Pennsylvania tenants’ rights guide
We’ve been breaking down the rules around common landlord and tenant problems. Here are some useful resources about your rights as a tenant.
Landlord and tenant law can be confusing. We’re here to help.
We’ve been breaking down the rules around common landlord and tenant problems. Got a question we haven’t covered? Email us.
Here are some useful resources about your rights as a tenant:
Reading and understanding a lease can sometimes be daunting. But it’s important to avoid potential issues with your tenancy. If you’re applying for an apartment, here’s what you need to look for before you sign.
If you need to move before your lease ends, you may be on the hook for as long as your lease lasts. But there are some situations when you can legally break your lease, and other ways to negotiate with your landlord if you have to move early.
If you have rodents or bugs, who’s responsible can be complicated, but if the infestation is because of defects in the structure, your landlord may have to fix the problems. There’s also something called the “implied warranty of habitability,” which may also come into play. Here’s what you need to know.
Your landlord generally can’t come into your home whenever they feel like it, though some may believe they have that right. But when can they, and can’t they, come into your home? We break it down.
How much can landlords ask for? And when do they have to give you back your money? There are important rules to know about how much money you have to give and when you can get it back.
Withholding rent can be a way to get your landlord to make critical repairs. But you can’t just stop paying rent. Here’s how to do it legally and what you need to know about the process and what happens if your landlord tries to retaliate.
An eviction notice can be extremely stressful. But if you think you may get one, or already have, there are some programs, and people, who can help. Here’s how to get help to stay in your home.
Rent increases are common. But what are the rules? There are no limits on how much your landlord can increase your rent, but there are limits on when they can raise it — and how much notice they have to give you. Here’s when your landlord can raise your rent and by how much.
For many renters, it’s among the worst-case scenarios: Your landlord notifies you that the property has been put up for sale. But what does that mean for your lease? Here’s what happens during a sale or foreclosure.
Finding a home or apartment to rent is stressful under most circumstances, but it can be even more difficult if you have a criminal record. Many landlords, after all, perform criminal background checks as part of the application process, and having a criminal record can legally be grounds for denial. Here’s what you need to know.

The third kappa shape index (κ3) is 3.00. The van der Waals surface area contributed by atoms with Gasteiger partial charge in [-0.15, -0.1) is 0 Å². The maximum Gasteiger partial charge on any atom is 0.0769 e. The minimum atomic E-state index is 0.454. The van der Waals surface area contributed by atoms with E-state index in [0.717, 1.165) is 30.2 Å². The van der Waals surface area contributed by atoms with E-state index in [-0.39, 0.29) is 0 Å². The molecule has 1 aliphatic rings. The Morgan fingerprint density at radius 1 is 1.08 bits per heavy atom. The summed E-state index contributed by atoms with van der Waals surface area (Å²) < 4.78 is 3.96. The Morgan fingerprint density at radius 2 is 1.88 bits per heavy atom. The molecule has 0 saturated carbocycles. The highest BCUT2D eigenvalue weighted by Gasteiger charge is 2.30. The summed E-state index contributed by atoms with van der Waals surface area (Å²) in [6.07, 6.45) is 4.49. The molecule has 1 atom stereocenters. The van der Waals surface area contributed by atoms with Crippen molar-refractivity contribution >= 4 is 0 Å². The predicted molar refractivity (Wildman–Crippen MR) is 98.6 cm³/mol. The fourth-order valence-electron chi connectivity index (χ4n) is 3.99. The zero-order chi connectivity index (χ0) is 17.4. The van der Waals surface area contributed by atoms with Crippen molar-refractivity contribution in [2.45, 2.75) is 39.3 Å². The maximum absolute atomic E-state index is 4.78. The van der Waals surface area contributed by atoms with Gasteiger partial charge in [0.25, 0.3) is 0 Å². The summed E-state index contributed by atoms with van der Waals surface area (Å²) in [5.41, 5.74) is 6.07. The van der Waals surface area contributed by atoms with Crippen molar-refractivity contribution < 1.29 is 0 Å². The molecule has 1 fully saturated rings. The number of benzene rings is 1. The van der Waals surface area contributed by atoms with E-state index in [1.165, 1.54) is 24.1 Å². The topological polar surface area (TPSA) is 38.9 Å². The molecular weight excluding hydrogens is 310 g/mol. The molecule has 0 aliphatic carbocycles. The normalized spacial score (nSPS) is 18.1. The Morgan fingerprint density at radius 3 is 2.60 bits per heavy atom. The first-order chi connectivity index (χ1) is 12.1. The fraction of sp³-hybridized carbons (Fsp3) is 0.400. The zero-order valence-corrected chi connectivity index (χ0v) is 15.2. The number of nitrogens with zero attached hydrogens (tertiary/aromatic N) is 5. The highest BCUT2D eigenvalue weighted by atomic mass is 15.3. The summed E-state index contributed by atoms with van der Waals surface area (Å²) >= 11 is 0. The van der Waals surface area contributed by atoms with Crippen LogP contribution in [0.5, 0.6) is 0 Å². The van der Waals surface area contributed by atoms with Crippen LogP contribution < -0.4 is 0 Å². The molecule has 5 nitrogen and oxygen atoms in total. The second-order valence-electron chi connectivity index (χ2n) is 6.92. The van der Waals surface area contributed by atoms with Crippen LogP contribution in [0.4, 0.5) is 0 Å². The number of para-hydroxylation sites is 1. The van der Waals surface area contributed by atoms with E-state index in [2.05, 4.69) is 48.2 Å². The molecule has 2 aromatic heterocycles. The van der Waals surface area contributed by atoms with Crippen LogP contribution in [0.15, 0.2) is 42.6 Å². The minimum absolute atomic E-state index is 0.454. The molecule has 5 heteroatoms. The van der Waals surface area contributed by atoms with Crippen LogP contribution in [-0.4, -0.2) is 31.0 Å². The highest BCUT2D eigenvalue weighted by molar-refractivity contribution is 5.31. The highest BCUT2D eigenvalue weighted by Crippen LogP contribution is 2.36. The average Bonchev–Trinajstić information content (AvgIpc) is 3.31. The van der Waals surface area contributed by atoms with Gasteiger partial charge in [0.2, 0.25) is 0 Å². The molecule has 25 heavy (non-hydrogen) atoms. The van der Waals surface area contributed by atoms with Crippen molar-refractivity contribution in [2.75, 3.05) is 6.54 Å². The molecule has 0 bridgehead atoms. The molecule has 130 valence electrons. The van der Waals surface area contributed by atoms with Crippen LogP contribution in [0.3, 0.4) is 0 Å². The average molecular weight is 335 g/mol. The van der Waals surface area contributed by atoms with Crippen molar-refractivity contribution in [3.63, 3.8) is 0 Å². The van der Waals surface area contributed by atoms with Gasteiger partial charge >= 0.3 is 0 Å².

If you have a disability, you have the right to reasonable accommodation, whether you’re looking for an apartment or you already live in one. That could mean alterations to the property — like if you need a ramp to help with mobility — or you need an exception to a landlord’s policy, like paying the rent on a different day to accommodate disability assistance checks, or you need a support animal, and your property has a no-pet policy. But how does it work and what happens if your landlord won’t help? Here’s what you need to know.
If you identify as LGBTQ, you’re much more likely to face discrimination in many facets of your life. But what about for housing? Can a landlord evict you — or refuse to rent to you in the first place — because of your sexual orientation or gender identity? No. Philadelphia has strong protections for LGBTQ renters, and there are also both state and federal protections that can help. If you think you’ve been discriminated against, or you need to know where you can reach out for help, we have a full guide to help you understand your rights, and what recourse you have.
Pennsylvania legalized medical marijuana in 2016. But what does that mean for your housing situation? It’s complicated. Because marijuana is still illegal federally, using it could mean you’re not eligible for public housing, or that a landlord could evict you or refuse to rent to you in the first place. The essential advice: Check what your lease says, and consider the consequences when you’re deciding whether to disclose your status to a new or existing landlord.
If there are bills that are in your landlord’s name, and they stop paying them, what happens to you? There are rules to help protect tenants if they get a notice that a utility is going to be shut off. Here’s what to do if that happens.
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